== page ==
Though the two men used the same image, they were referring to quite different things. Lippmann was characterizing the economically driven behavior of the press—or as we would now call it, the media—the senders of messages. Merleau-Ponty was describing the singular activity of minds—the receivers of messages. Lippmann saw the limitations of a quasi-public institution. Merleau-Ponty had an expansive view of the shaping, intensely private power of the individual brain. Getting at what is happening today requires us to look deeply into what is going on behind both searchlights.
* * *
Beginning in the late twentieth century and accelerating into the twenty-first, the relationship between news media and audiences underwent a fundamental change. By the end of the first decade of the twenty-first century it appeared that some of the central tenets of what I will call the Standard Model of Professional Journalism, which was sketched out by Lippmann and eventually almost universally accepted by serious journalists, were in ragged retreat. While once they had offered reporters and editors a way of disciplining their work so that it linked up with the public interest in a free, self-governing society, in the twenty-first century much of the audience no longer seemed to believe in them. The credibility of the established media that tried to adhere to the Standard Model of Professional Journalism had gone into a spiraling decline. Meantime, nakedly emotional approaches to news, often involving intense expression of opinion and lacking verification of factual assertions, gained both audience and credibility.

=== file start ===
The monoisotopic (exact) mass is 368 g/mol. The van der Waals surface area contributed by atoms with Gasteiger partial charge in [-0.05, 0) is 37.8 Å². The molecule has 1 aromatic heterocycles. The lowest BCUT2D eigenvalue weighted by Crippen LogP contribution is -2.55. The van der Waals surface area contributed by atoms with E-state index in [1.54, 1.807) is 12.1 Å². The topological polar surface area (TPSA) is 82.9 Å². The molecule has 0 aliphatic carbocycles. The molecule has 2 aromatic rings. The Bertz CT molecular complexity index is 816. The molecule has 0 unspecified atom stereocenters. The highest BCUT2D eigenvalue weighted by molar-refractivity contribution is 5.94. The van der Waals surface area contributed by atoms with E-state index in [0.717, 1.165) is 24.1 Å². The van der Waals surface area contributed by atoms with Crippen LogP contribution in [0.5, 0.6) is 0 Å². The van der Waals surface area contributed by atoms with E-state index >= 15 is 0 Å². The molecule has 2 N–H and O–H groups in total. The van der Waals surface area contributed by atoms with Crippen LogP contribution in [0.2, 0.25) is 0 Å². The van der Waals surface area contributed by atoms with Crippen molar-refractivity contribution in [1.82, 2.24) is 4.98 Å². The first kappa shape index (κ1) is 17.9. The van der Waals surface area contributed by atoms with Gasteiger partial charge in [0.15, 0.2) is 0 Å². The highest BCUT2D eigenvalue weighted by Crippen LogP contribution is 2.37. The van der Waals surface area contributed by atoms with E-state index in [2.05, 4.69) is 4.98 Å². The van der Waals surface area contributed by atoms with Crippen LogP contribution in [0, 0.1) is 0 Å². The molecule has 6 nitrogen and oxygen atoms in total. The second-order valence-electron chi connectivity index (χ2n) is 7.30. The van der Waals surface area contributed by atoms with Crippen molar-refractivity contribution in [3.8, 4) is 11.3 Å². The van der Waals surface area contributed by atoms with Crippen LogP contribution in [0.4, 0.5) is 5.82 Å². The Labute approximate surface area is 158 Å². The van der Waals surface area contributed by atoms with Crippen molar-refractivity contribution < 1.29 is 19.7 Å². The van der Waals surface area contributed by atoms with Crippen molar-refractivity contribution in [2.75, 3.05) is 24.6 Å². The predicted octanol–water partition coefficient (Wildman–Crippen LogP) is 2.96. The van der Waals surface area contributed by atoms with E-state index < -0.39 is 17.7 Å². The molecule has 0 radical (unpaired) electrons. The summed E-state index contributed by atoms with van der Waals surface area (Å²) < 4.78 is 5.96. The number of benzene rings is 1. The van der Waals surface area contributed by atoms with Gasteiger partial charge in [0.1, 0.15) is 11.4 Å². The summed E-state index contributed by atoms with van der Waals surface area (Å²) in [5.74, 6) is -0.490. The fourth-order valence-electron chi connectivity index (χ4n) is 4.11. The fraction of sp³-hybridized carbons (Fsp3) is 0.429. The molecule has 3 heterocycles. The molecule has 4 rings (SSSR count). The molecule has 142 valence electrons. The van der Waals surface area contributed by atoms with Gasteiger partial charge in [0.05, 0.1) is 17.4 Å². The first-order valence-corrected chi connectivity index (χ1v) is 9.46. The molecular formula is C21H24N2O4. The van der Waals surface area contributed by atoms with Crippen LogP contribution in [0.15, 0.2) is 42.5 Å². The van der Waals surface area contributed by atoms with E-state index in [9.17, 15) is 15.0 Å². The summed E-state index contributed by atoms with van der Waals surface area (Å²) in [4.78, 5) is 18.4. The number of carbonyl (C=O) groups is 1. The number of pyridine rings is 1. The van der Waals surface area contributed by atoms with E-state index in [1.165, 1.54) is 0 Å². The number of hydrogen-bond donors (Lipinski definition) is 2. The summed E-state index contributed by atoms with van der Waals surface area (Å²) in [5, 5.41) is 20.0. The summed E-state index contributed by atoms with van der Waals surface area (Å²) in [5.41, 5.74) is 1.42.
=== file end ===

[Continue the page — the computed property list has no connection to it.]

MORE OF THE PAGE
Journalists and others struggled to find explanations for the change: the rise of the Internet, the decreasing attention span of a video-game generation, the increasing sophistication of image-makers in manipulating public opinion. Some of the better thinkers in journalism and its academic institutions recorded shifts in the prevailing intellectual climate. Others recognized the influence of trends in political and economic history.
Of course, the leading factor reshaping the information environment, of which the news is a small part, has been technology. In 1965 Gordon Moore, cofounder of Intel Corporation, published a paper in Electronics magazine predicting the rapid, continuous increase in the number of transistors that can fit onto a square inch of silicon. Though everyone including Moore acknowledged a limit to the doubling and redoubling, in practical terms we have not reached it yet. And so the speed and power of computing—and therefore what computers can do—will continue to increase and the cost will continue to decline for the foreseeable future.
Meanwhile, the cost of moving information is also declining precipitously as technological innovation and investment in communication infrastructure rapidly increases the available bandwidth (a measure of how much information can move through a channel in a given amount of time). Text message boards on dial-up online services give way to static images over the Internet, then to music, then to full-motion video on demand.... Telephones connected to copper wires give way to cell phones that fit in your briefcase, to cell phones that fit in your shirt pocket, to cell phones with text messaging, with photographs, with Internet connection, with music, with video, with live TV, and on and on.
The continuous decline in the cost of computing and bandwidth means that for as long as it is worth trying to imagine, more and more information will be moving at a higher and higher rate of speed through and to more and more complex instruments. Exactly what products and services this will lead to is anybody's guess. But this much is not guesswork: There will be more messages for people to choose from—and more difficulty in avoiding the choice.